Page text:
Page-lawmaker relations are often blurred by egos
By MEG LAUGHLIN
Published October 5, 2006
Every year, 102 teenagers are chosen by their congressmen and senators to be pages in Washington, D.C. What these 72 House pages and 30 Senate pages do - mainly running documents and messages between lawmakers - is not particularly heady business.
But their selection, as well as the company they keep, is.
Former pages and their parents say the ego-fest between lawmakers and pages, many of them 16 years old, is a two-way street that makes everybody happy - unless the person in power goes too far, as Mark Foley did. But they say recognizing when that happens, unless it's blatant, is a tough call because the environment thrives on giving and getting attention.
"Think about what you have with the page program," said Minnesotan Jean Lakin, mother of two former pages. "You have congressmen with egos larger than the great outdoors paying attention to kids who are away from home and feeling large and in charge. Of course the kids are drawn to them, especially the friendly ones."
Among the "friendliest," former pages say, was Mark Foley. Other lawmakers would buy them food when Congress worked late. But Foley's kindnesses made a more lasting impression.
"He had a way of standing out and making us feel we did," said 2001 page Dillon Webb from Texas. "We didn't see it as sexual. We just liked the attention and were conceited and naive enough to think we deserved it."
That was the kind of environment it was, said Webb: "The more attention, the better."
Foley obliged. He called them by name and always greeted them enthusiastically. He remembered little details about their lives that made them feel "important and special." While he was nice to the girls, he seemed to favor the boys, former pages say. (There are usually a few more male pages than female ones.)
When Foley would drive up in his blue BMW convertible in white pants and a dark jacket "the guys would talk about how cool he was," Webb said.
A competition of sorts, centering on Foley, developed among some of the male pages, said Webb: "We all wanted to know who Foley was IMing (instant messaging) now."
"I never heard anything about him soliciting. I never heard any complaints," Webb said. "It was just that we were 16-year-old guys who liked getting attention from a U.S. congressman."
Webb said he never got messages from Foley and felt "kind of left out." He has since reconsidered: "Now that I've seen what he wrote, I'm really thankful," he said.
They saw a pat on the back or a hug from Foley as an indication that they were special, pages say. It is only now, in retrospect, that they're questioning whether it was an overture.
"We didn't know what we know now," 2001 page Ian Tanner said.
But Matthew Loraditch, also a 2001 page, said on ABC's Nightline on Friday that the class was warned about Foley by program leaders.
"Don't get too wrapped up in him being nice to you. ... He's a little bit odd," Loraditch said they were told.
Part of the reason for giving Foley the benefit of the doubt, pages say, is that their safety seemed important to those running the program.
They lived in dorms, where a police officer always patrolled. They passed through metal scanners and a series of locked doors, which required a card to open, to get to their rooms. They were not allowed to go anywhere alone but had to take at least one other page with them. They had a 10 p.m. curfew on weeknights and a midnight curfew on weekends.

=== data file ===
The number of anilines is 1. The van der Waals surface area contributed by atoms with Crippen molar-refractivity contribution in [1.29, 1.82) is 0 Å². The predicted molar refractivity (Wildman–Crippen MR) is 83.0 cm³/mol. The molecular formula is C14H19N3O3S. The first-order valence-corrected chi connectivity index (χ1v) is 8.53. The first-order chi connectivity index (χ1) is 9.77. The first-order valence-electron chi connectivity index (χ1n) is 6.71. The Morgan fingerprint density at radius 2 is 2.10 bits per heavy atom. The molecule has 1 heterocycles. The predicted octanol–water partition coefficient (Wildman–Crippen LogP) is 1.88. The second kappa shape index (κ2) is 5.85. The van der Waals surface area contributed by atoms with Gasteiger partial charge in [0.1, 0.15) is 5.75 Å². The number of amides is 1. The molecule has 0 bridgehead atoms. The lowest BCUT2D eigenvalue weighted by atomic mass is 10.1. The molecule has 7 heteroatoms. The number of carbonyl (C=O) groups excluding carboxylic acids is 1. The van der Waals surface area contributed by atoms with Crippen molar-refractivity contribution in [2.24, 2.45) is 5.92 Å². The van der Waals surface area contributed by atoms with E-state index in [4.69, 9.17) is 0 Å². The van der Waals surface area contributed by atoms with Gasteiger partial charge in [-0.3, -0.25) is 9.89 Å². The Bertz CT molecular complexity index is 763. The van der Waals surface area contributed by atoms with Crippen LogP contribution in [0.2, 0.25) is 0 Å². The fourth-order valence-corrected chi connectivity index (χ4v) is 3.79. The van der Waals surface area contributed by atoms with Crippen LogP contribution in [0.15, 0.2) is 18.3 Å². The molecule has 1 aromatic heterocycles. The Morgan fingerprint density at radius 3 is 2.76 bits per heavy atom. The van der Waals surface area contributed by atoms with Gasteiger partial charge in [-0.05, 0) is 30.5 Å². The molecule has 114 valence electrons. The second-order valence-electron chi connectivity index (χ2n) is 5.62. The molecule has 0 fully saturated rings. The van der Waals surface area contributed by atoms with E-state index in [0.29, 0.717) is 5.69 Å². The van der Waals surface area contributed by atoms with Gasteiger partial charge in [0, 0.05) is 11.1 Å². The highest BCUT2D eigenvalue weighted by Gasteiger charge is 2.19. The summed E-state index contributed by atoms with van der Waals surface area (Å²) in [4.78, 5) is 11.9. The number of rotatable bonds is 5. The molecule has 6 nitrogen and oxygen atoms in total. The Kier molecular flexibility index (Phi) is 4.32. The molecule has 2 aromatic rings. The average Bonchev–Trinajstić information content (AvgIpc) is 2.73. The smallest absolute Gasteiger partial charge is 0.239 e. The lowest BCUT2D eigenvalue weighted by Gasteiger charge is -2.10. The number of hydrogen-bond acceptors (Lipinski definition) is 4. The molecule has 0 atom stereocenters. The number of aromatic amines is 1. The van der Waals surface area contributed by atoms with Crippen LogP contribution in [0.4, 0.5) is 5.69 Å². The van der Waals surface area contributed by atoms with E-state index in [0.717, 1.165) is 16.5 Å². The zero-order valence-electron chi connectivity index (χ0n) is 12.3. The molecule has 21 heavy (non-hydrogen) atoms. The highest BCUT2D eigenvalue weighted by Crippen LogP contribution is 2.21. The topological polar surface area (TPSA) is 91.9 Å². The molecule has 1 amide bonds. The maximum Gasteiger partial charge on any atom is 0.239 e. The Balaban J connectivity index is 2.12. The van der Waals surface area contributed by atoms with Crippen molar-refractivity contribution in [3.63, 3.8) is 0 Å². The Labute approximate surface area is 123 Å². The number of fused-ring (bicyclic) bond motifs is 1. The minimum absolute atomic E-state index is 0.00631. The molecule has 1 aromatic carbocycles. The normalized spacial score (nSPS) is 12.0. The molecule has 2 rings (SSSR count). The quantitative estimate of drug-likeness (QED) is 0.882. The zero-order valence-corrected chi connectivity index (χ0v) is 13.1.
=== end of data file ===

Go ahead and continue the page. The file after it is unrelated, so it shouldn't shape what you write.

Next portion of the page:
Tanner recalled that part of the page orientation was to tell them about a 1983 scandal involving sex between two pages and two lawmakers - Rep. Gerry Studds, D-Mass., and Rep. Dan Crane, R-Ill. The teachers showed them newspaper articles and warned them not to get involved in anything "inappropriate."
"We were told," Tanner said, "that everything that happens in Washington gets in the papers and we needed to be careful. We were told if anyone approached us to report it."
But Tanner says, as far as he knew, no one in his class ever felt "approached."
In 2002, Foley gave the farewell speech to Tanner's group. He called out several of their names and became teary-eyed when he spoke of their "tenacity and leadership." He mentioned some of the ways he had reached out to them - going to dinner, asking questions about their personal lives and messaging them - which made his friendliness seem harmless.
"We weren't thinking sex," Tanner said. "We were thinking we were special."
Foley told the group that he had barely graduated from high school and had not gone to college. He said he had succeeded because he "never gave in to the instincts to be lazy or run for cover."
Monday, in a statement issued by his lawyer, Foley said that he had been sexually abused as a teenager, led a secret gay life and became an alcoholic to deal with the coverup. He implied that his "behavioral problems" were the result of a covert life.
Tom O'Rourke, father of two former pages from California, says his son Brian used to find ways to "sneak on the floor" to be around Foley and the other lawmakers.
"It was a happening place, and he liked to be part of the action," O'Rourke said. "What teenager wouldn't?"
Brian particularly liked it when the lawmakers had parties and invited pages.
"We get to see another side of them," he told his dad.
"Nothing sexual with Foley or any of them as far as I know, just jocular and relaxed, which the kids liked," O'Rourke said.
Danielle Ruse of Ocala spent nine months as a 1999-2000 congressional page. One of the great things about it, she says, was when the representatives paid attention to them and made them feel like equals.
"Foley did this," she said. "He was really, really, really nice to us, and we noticed."
"He was a favorite," Ruse said.
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